1. Mr Soul
2. The Needle And The Damage Done
3. World On A String
5. Harvest Moon
6. Unknown Legend
7. From Hank To Hendrix
8. Like A Hurricane
10. Long May You Run
12. Transformer Man
13. Look Out For My Love
14. The Old Lady Laughing
- Personnel: Neil Young (vocals, guitar, harmonica, piano, pump organ); Nils Lofgren (vocals, guitar); Nicolette Larson, Astrid Young (vocals); Ben Keith (dobro); Spooner Oldham (piano, pump organ); Tim Drummond (bass, guitar); Oscar Butterworth (drums); Larry Cragg (broom).
- Engineers: David Briggs, John Hanlon, John Nowland, John Hausmann.
- Recorded at Universal Studios, Los Angeles, California on February 7, 1993.
- Personnel: Neil Young (vocals, guitar, harmonica, piano, organ); Nils Lofgren (vocals, guitar, autoharp, accordion); Astrid Young, Nicolette Larson (vocals); Ben Keith (dobro); Spooner Oldham (piano, organ); Tim Drummond (bass guitar); Oscar Butterworth (drums); Larry Cragg (percussion).
- Recording information: Universal Studios, Los Angeles, CA (02/07/1993).
- Unknown Contributor Roles: Larry Cragg; Nicolette Larson.
- Taped on February 7, 1993, and first broadcast on MTV on March 10, Neil Young's Unplugged appearance was released as a home video to coincide with the release of an audio CD version. This 73-minute tape ran seven minutes longer than the album, the extra time consisting of applause, guitar tuning, and a few scattered asides ("Aw, it's nothin', really," Young said, for example, after an audience member called out, "Thank you, Neil"). Young was anything but videogenic in his leather jacket, Harley Davidson T-shirt, jeans, and boots, sitting hunched over his guitar, often scowling as he turned his face, hooded with unruly, grey-flecked hair and partially covered by a week-old stubble, to the microphone. Yet his casual appearance and introspective demeanor served to focus attention on his music. And a 14-song set that on record seemed a random selection from across his career made more sense on video, as Young began with a series of early songs, accompanying himself on guitar and harmonica, then moving to keyboards and gradually bringing other musicians on-stage to augment the sound. The songs were wistful, midtempo reflections on stardom, love, and the passage of time. Some were familiar, including "Mr. Soul" and "Like a Hurricane," and were given new treatments; others were obscure or even previously unrecorded ("Stringman"). But all were melodic and inviting, especially the selections from Harvest Moon, including the title tune, which featured a broom as a percussion instrument. Unplugged was a low-key Neil Young performance that emphasized the consistency of his work over time and the repetition of certain lyrical themes and musical tendencies. If it avoided some of his best-known folk and country material, it did contain a few crowd-pleasers, and it brought up several forgotten tunes for reconsideration. ~ William Ruhlmann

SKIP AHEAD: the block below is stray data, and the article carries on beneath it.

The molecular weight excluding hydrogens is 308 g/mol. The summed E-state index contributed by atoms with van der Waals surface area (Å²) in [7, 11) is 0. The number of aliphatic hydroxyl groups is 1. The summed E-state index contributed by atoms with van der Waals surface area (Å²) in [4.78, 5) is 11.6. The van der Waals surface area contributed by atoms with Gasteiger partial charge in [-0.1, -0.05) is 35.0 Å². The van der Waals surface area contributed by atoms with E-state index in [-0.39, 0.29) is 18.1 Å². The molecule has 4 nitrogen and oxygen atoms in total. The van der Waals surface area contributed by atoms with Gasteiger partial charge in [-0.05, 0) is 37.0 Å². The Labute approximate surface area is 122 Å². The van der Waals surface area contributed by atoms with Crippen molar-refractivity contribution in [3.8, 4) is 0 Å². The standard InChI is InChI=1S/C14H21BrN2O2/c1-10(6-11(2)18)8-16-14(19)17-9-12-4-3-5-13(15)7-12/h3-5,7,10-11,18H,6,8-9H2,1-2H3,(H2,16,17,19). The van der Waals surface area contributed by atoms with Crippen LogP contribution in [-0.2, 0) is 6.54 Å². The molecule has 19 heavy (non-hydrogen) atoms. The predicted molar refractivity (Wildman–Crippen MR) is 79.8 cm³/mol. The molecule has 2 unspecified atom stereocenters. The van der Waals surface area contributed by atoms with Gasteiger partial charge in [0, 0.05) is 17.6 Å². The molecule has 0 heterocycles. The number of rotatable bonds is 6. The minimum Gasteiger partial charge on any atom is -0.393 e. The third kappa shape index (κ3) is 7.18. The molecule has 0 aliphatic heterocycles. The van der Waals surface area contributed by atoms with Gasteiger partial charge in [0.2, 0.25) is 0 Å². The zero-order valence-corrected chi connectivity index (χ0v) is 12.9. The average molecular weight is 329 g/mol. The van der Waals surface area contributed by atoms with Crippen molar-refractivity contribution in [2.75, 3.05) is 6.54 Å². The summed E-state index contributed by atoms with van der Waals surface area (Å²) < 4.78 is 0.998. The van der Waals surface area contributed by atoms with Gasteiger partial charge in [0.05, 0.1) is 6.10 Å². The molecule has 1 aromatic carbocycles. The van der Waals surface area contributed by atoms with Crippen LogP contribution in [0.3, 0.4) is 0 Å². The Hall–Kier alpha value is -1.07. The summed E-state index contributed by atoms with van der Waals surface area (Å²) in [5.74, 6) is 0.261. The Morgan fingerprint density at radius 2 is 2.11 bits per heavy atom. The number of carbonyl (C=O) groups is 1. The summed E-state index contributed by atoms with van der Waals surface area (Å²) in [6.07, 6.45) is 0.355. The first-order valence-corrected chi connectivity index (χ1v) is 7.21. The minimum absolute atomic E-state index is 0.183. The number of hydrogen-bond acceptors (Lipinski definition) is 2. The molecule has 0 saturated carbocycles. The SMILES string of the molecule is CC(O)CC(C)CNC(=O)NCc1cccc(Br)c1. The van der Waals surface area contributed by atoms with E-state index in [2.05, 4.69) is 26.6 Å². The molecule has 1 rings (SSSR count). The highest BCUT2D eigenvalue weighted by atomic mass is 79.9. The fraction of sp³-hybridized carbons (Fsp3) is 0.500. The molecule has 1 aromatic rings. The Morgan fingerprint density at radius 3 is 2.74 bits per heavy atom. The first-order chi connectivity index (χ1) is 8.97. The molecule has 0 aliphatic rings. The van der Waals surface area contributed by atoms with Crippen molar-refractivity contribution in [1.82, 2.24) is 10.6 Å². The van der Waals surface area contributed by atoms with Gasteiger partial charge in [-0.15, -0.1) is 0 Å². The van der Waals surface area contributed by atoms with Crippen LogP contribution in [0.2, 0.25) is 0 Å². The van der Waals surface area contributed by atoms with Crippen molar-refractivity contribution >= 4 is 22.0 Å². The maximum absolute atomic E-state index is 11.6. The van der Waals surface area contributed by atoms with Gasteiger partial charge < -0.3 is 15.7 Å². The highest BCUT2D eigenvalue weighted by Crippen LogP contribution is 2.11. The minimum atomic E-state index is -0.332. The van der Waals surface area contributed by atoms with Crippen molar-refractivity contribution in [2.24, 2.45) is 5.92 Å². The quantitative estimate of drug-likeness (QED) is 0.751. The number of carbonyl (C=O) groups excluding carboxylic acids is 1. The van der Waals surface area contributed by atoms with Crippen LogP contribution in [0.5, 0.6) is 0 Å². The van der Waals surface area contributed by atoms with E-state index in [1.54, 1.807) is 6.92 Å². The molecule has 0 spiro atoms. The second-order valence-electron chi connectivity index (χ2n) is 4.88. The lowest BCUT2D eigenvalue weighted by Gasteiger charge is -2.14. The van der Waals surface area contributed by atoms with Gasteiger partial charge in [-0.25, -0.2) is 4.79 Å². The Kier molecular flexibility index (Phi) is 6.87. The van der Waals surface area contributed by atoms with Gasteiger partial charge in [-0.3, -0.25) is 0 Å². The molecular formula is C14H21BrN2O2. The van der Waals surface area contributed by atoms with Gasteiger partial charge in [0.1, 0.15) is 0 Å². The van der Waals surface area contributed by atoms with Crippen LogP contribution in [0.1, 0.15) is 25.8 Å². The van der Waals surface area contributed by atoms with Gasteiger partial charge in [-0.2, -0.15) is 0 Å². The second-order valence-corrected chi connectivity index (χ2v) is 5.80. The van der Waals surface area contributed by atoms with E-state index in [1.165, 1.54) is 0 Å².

Rolling Stone (8/19/93, p.76) - 3 Stars - Good - "...Young flashes both sides of his musical personality: the earnest folkie and the edgy heretic....the music has the relaxed aura of a friendly folkside folk sing..."
Entertainment Weekly (6/18/93, p.57) - "...while many of these songs sound like earlier versions, there are thrilling exceptions: 'Helpless' takes on a gospel longing, and 'Mr. Soul' becomes a despondent dirge..." - Rating: B
Q (1/94, p.83) - Included in Q's list of 'The 50 Best Albums Of 1993' - "...a spellbinding hour's music...."
Q (7/93, p.98) - 5 Stars - Indispensible - "...Just when Unplugged ought to be running out of steam, Neil Young has taken the measure of its possibilities, picked exactly the right balance of material and put one over on everybody who's been there before, including Clapton and Springsteen..."
Q (8/93, p.131) - 4 Stars - Excellent - "...[a] willingness to re-mold songs by means of unusual instrumentation...marks out this show as probably the best in MTV's UNPLUGGED series..."
Mojo (Publisher) (11/01, p.151) - "...Young confidently recasts 'Transformer Man', 'Like a Hurricane' and other classics. The nearest thing to a career-spanning retrospective, and probably the best place for a novice to start."
NME (Magazine) (12/25/93, p.67) - Ranked #26 in New Musical Express' list of 'The Top 50 LPs Of 1993' - "...old faves and obscurities from as far back as '69, made quietly reflective with guitar, harmonium and Neil's prarie dog howl. A negative image of the stormy ARC WELD...."